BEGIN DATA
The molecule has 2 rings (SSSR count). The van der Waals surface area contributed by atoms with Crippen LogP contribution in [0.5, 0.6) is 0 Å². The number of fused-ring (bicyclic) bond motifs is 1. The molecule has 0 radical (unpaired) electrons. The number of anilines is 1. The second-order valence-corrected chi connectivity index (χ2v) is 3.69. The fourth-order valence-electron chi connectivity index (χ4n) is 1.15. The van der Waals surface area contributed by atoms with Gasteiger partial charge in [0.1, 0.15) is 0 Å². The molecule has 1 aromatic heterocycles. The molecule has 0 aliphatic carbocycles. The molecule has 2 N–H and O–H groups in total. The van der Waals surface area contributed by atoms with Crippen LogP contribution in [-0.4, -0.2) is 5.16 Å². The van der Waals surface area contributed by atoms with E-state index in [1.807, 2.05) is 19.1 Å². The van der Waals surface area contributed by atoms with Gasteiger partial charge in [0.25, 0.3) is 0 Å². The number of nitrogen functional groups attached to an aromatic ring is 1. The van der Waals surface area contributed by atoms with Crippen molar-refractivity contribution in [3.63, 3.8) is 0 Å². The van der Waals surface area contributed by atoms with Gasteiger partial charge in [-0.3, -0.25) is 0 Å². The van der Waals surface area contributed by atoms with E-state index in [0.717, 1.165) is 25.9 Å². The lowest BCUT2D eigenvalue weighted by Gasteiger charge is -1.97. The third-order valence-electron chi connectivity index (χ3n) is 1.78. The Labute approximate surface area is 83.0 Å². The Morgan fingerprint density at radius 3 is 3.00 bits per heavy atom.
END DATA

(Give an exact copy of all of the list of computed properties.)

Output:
The molecule has 2 rings (SSSR count). The van der Waals surface area contributed by atoms with Crippen LogP contribution in [0.5, 0.6) is 0 Å². The number of fused-ring (bicyclic) bond motifs is 1. The molecule has 0 radical (unpaired) electrons. The number of anilines is 1. The second-order valence-corrected chi connectivity index (χ2v) is 3.69. The fourth-order valence-electron chi connectivity index (χ4n) is 1.15. The van der Waals surface area contributed by atoms with Gasteiger partial charge in [0.1, 0.15) is 0 Å². The molecule has 1 aromatic heterocycles. The molecule has 0 aliphatic carbocycles. The molecule has 2 N–H and O–H groups in total. The van der Waals surface area contributed by atoms with Crippen LogP contribution in [-0.4, -0.2) is 5.16 Å². The van der Waals surface area contributed by atoms with E-state index in [1.807, 2.05) is 19.1 Å². The van der Waals surface area contributed by atoms with Gasteiger partial charge in [0.25, 0.3) is 0 Å². The number of nitrogen functional groups attached to an aromatic ring is 1. The van der Waals surface area contributed by atoms with Crippen molar-refractivity contribution in [3.63, 3.8) is 0 Å². The van der Waals surface area contributed by atoms with Gasteiger partial charge in [-0.3, -0.25) is 0 Å². The van der Waals surface area contributed by atoms with E-state index in [0.717, 1.165) is 25.9 Å². The lowest BCUT2D eigenvalue weighted by Gasteiger charge is -1.97. The third-order valence-electron chi connectivity index (χ3n) is 1.78. The Labute approximate surface area is 83.0 Å². The Morgan fingerprint density at radius 3 is 3.00 bits per heavy atom.